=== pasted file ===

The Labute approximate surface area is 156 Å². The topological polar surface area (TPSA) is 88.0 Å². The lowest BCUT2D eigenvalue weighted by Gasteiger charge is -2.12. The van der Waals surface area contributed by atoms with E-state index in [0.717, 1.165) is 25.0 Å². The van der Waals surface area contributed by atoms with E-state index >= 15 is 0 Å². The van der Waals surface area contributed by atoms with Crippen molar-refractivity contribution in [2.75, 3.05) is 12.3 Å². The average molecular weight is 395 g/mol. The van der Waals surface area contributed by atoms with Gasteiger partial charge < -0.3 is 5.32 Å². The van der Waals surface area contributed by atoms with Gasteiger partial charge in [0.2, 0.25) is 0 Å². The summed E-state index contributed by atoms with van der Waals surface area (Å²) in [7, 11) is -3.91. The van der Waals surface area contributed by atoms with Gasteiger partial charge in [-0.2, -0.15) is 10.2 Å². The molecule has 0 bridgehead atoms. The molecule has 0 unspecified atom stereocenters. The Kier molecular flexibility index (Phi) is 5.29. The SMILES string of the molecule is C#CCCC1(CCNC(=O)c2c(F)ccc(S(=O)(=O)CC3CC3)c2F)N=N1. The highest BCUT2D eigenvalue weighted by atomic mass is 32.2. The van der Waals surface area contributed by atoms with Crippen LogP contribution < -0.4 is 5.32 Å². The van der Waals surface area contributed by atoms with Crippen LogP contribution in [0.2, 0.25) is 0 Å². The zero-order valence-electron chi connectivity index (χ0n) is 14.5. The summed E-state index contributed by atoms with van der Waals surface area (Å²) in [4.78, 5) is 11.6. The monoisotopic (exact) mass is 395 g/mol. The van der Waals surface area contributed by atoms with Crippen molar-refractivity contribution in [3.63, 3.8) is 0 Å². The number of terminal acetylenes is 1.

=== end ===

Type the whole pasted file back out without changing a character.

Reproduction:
The Labute approximate surface area is 156 Å². The topological polar surface area (TPSA) is 88.0 Å². The lowest BCUT2D eigenvalue weighted by Gasteiger charge is -2.12. The van der Waals surface area contributed by atoms with E-state index in [0.717, 1.165) is 25.0 Å². The van der Waals surface area contributed by atoms with E-state index >= 15 is 0 Å². The van der Waals surface area contributed by atoms with Crippen molar-refractivity contribution in [2.75, 3.05) is 12.3 Å². The average molecular weight is 395 g/mol. The van der Waals surface area contributed by atoms with Gasteiger partial charge < -0.3 is 5.32 Å². The van der Waals surface area contributed by atoms with Gasteiger partial charge in [0.2, 0.25) is 0 Å². The summed E-state index contributed by atoms with van der Waals surface area (Å²) in [7, 11) is -3.91. The van der Waals surface area contributed by atoms with Gasteiger partial charge in [-0.2, -0.15) is 10.2 Å². The molecule has 0 bridgehead atoms. The molecule has 0 unspecified atom stereocenters. The Kier molecular flexibility index (Phi) is 5.29. The SMILES string of the molecule is C#CCCC1(CCNC(=O)c2c(F)ccc(S(=O)(=O)CC3CC3)c2F)N=N1. The highest BCUT2D eigenvalue weighted by atomic mass is 32.2. The van der Waals surface area contributed by atoms with Crippen LogP contribution < -0.4 is 5.32 Å². The van der Waals surface area contributed by atoms with Crippen LogP contribution in [0.2, 0.25) is 0 Å². The zero-order valence-electron chi connectivity index (χ0n) is 14.5. The summed E-state index contributed by atoms with van der Waals surface area (Å²) in [4.78, 5) is 11.6. The monoisotopic (exact) mass is 395 g/mol. The van der Waals surface area contributed by atoms with Crippen molar-refractivity contribution in [3.63, 3.8) is 0 Å². The number of terminal acetylenes is 1.